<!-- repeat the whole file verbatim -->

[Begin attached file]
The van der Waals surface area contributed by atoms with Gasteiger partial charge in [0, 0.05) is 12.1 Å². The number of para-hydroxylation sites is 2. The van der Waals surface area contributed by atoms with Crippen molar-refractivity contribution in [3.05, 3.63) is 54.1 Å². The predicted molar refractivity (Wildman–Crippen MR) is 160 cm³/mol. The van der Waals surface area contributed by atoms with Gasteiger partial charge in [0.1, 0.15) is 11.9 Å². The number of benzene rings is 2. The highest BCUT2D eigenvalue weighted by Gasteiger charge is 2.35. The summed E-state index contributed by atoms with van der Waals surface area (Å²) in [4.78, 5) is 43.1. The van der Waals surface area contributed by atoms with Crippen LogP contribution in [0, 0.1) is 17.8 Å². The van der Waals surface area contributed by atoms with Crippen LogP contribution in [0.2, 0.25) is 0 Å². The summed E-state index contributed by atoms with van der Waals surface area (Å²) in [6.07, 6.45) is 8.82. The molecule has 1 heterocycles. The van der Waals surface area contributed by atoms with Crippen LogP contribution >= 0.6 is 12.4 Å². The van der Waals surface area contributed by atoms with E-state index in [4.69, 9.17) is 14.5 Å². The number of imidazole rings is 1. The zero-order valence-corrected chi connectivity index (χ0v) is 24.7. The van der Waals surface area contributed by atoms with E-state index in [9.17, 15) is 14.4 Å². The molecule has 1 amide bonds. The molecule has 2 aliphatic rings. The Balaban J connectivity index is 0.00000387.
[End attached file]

The van der Waals surface area contributed by atoms with Gasteiger partial charge in [0, 0.05) is 12.1 Å². The number of para-hydroxylation sites is 2. The van der Waals surface area contributed by atoms with Crippen molar-refractivity contribution in [3.05, 3.63) is 54.1 Å². The predicted molar refractivity (Wildman–Crippen MR) is 160 cm³/mol. The van der Waals surface area contributed by atoms with Gasteiger partial charge in [0.1, 0.15) is 11.9 Å². The number of benzene rings is 2. The highest BCUT2D eigenvalue weighted by Gasteiger charge is 2.35. The summed E-state index contributed by atoms with van der Waals surface area (Å²) in [4.78, 5) is 43.1. The van der Waals surface area contributed by atoms with Crippen LogP contribution in [0, 0.1) is 17.8 Å². The van der Waals surface area contributed by atoms with Crippen LogP contribution in [0.2, 0.25) is 0 Å². The summed E-state index contributed by atoms with van der Waals surface area (Å²) in [6.07, 6.45) is 8.82. The molecule has 1 heterocycles. The van der Waals surface area contributed by atoms with Crippen LogP contribution >= 0.6 is 12.4 Å². The van der Waals surface area contributed by atoms with E-state index in [4.69, 9.17) is 14.5 Å². The number of imidazole rings is 1. The zero-order valence-corrected chi connectivity index (χ0v) is 24.7. The van der Waals surface area contributed by atoms with E-state index in [9.17, 15) is 14.4 Å². The molecule has 1 amide bonds. The molecule has 2 aliphatic rings. The Balaban J connectivity index is 0.00000387.